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The Brilliant Dark

The Brilliant Dark

The Realms of Ancient, Book 3
edition:eBook
also available: Hardcover
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Excerpt

 

“What happened?” I asked the silent gathering, turning momentarily away from the Opal. They all seemed to be waiting. “Where’s Deon?”

 

“You tell us,” said a Fox nearby. I couldn’t tell which; they were all indistinguishable. And it was less an invitation to tell them anything and more a punishing quip.

 

“Chaos. Harm. Silence,” answered another for him. “You were a stonebearer. You broke your sacred trust with Deon. You broke her trust with all of us.”

 

Their voices were strange and harsh — it was difficult to keep track of them. “I didn’t do it on purpose!” I shouted over them. “We were trying to wake Ancient, to open the way to the Brilliant Dark — ”

 

“Naïve pup,” said another. For a second my heart leapt, and I thought it was Sil. Could she actually be down here? But again, I couldn’t tell who had spoken. They all looked the same.

 

“The Darklings have slipped their prisons,” volleyed another Fox-voice. “They’re loose in the Uplands. Meanwhile, Deon is gone, the Opal is ruined, and the realms are connected now. Connected as they were never meant to be.”

 

That one was more than a criticism, pure blame. I glanced up over my shoulder, noticed then that there was a wild split through the Calamity Stone, and that it didn’t shine at all.

 

I turned back. “Look, Deon herself was behind me on this. On stopping the Darklings. We had done it. We’d won.” Now I was bordering on hysterical, begging myself, as much as them, for it to be true when I knew better.

 

“Don’t you understand?” This was the Fox closest to my feet; this voice was full of despair. “You cut us off. All of us. The Matriarchs are missing. Not even the Moth Queen can ferry the Denizen dead to their promised homelands. You did this.”

 

“Lost.” The word echoed around the chamber, barked in uneven, angry, miserable tones. “All is lost.”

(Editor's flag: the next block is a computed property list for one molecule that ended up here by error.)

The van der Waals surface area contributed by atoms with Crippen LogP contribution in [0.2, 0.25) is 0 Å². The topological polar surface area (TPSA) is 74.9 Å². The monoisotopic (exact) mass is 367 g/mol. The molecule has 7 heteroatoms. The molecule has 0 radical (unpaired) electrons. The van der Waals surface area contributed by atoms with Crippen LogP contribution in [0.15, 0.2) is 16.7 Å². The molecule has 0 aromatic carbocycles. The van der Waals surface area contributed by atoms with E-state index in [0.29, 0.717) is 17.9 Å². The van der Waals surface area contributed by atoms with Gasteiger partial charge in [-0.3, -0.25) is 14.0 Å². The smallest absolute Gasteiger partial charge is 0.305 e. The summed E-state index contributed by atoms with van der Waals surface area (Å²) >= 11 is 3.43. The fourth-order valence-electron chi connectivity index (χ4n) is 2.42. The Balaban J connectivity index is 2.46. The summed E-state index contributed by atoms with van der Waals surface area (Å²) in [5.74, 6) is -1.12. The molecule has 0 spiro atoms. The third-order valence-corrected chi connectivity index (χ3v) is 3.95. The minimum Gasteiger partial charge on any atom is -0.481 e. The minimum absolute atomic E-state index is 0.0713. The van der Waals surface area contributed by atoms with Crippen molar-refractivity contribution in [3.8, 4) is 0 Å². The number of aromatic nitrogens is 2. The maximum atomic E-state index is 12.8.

The Opal above me made the hairs on my neck bristle, as if it was watching me. I didn’t turn around that time. What the hell were they all expecting me to do now?

 

“You must finish what you started.”

 

I froze. The Fox was sitting directly in front of me, surveying me with its burnt-hole eyes. I had definitely recognized that voice.

 

The shade hadn’t moved but for a step, and in that step the small fox body rose, shifted, grew. It was the shadow of a man, the outlines faint. The other Foxes changed all around me, too, all at once, taking the shapes of the people they’d once been. Details in faces were difficult to discern; they were still just spirit shadows. Their hollow pinprick eyes were still the same, boring into me like they were diamond-studded. But in these forms, they were like insubstantial pillars of smoke.

 

But this close, I could see the features of this fox shift; the outline of a beard, of a mouth twisted in aggravation. It was the voice I recognized first. Jacob Reinhardt, one of the Foxes from the Conclave of Fire, the one who’d challenged me at every turn — who’d nearly killed me, once. It looked like he hadn’t been so lucky in the intervening weeks since I’d seen him last.

 

I backed up, tripped, and landed hard beneath the Opal. I looked up in time to see something volleyed at me, and I opened my arms to catch it.

 

A sword hilt. Bladeless, but heavy all the same.

 

“Finish what you started,” Reinhardt’s shade repeated.

 

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